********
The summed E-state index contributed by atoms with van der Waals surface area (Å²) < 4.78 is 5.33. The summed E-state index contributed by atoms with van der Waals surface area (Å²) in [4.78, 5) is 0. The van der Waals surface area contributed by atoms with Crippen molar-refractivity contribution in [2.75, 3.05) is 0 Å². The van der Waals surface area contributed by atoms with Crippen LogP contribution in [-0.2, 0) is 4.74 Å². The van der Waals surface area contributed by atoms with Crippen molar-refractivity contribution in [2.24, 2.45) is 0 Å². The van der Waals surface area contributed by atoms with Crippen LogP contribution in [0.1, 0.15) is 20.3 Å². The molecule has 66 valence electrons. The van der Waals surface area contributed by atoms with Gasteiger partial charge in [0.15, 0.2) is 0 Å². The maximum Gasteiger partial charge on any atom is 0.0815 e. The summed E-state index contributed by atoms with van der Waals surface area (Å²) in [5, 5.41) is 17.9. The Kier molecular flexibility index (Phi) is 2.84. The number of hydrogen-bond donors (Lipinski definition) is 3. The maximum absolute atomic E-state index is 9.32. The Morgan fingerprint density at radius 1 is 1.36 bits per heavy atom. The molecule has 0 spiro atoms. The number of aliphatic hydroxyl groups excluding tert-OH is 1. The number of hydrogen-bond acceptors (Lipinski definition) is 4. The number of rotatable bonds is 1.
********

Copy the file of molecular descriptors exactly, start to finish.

The summed E-state index contributed by atoms with van der Waals surface area (Å²) < 4.78 is 5.33. The summed E-state index contributed by atoms with van der Waals surface area (Å²) in [4.78, 5) is 0. The van der Waals surface area contributed by atoms with Crippen molar-refractivity contribution in [2.75, 3.05) is 0 Å². The van der Waals surface area contributed by atoms with Crippen LogP contribution in [-0.2, 0) is 4.74 Å². The van der Waals surface area contributed by atoms with Crippen molar-refractivity contribution in [2.24, 2.45) is 0 Å². The van der Waals surface area contributed by atoms with Crippen LogP contribution in [0.1, 0.15) is 20.3 Å². The molecule has 66 valence electrons. The van der Waals surface area contributed by atoms with Gasteiger partial charge in [0.15, 0.2) is 0 Å². The maximum Gasteiger partial charge on any atom is 0.0815 e. The summed E-state index contributed by atoms with van der Waals surface area (Å²) in [5, 5.41) is 17.9. The Kier molecular flexibility index (Phi) is 2.84. The number of hydrogen-bond donors (Lipinski definition) is 3. The maximum absolute atomic E-state index is 9.32. The Morgan fingerprint density at radius 1 is 1.36 bits per heavy atom. The molecule has 0 spiro atoms. The number of aliphatic hydroxyl groups excluding tert-OH is 1. The number of hydrogen-bond acceptors (Lipinski definition) is 4. The number of rotatable bonds is 1.